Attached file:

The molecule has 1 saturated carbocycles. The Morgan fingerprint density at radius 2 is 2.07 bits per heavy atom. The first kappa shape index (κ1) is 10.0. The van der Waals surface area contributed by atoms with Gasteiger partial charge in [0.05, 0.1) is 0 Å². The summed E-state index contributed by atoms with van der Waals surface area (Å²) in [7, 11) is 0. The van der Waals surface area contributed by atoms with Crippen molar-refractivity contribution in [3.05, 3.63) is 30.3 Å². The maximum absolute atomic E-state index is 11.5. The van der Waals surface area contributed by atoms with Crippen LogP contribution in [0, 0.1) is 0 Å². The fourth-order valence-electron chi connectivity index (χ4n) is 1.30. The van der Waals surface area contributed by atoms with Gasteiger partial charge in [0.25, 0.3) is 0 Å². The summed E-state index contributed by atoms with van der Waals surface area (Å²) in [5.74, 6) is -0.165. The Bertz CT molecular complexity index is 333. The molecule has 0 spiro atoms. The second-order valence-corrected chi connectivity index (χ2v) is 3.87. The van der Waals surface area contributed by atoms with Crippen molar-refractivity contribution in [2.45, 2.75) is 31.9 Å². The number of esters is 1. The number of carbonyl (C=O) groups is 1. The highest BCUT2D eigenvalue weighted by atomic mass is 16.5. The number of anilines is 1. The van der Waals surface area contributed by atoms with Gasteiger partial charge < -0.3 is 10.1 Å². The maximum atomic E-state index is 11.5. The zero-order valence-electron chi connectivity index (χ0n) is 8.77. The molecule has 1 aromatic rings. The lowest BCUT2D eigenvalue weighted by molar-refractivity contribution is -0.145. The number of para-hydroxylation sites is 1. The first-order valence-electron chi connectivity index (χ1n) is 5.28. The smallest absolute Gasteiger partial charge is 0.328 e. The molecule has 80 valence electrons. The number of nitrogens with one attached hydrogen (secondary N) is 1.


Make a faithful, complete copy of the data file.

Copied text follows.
The molecule has 1 saturated carbocycles. The Morgan fingerprint density at radius 2 is 2.07 bits per heavy atom. The first kappa shape index (κ1) is 10.0. The van der Waals surface area contributed by atoms with Gasteiger partial charge in [0.05, 0.1) is 0 Å². The summed E-state index contributed by atoms with van der Waals surface area (Å²) in [7, 11) is 0. The van der Waals surface area contributed by atoms with Crippen molar-refractivity contribution in [3.05, 3.63) is 30.3 Å². The maximum absolute atomic E-state index is 11.5. The van der Waals surface area contributed by atoms with Crippen LogP contribution in [0, 0.1) is 0 Å². The fourth-order valence-electron chi connectivity index (χ4n) is 1.30. The van der Waals surface area contributed by atoms with Gasteiger partial charge in [0.25, 0.3) is 0 Å². The summed E-state index contributed by atoms with van der Waals surface area (Å²) in [5.74, 6) is -0.165. The Bertz CT molecular complexity index is 333. The molecule has 0 spiro atoms. The second-order valence-corrected chi connectivity index (χ2v) is 3.87. The van der Waals surface area contributed by atoms with Crippen molar-refractivity contribution in [2.45, 2.75) is 31.9 Å². The number of esters is 1. The number of carbonyl (C=O) groups is 1. The highest BCUT2D eigenvalue weighted by atomic mass is 16.5. The number of anilines is 1. The van der Waals surface area contributed by atoms with Gasteiger partial charge < -0.3 is 10.1 Å². The maximum atomic E-state index is 11.5. The zero-order valence-electron chi connectivity index (χ0n) is 8.77. The molecule has 1 aromatic rings. The lowest BCUT2D eigenvalue weighted by molar-refractivity contribution is -0.145. The number of para-hydroxylation sites is 1. The first-order valence-electron chi connectivity index (χ1n) is 5.28. The smallest absolute Gasteiger partial charge is 0.328 e. The molecule has 80 valence electrons. The number of nitrogens with one attached hydrogen (secondary N) is 1.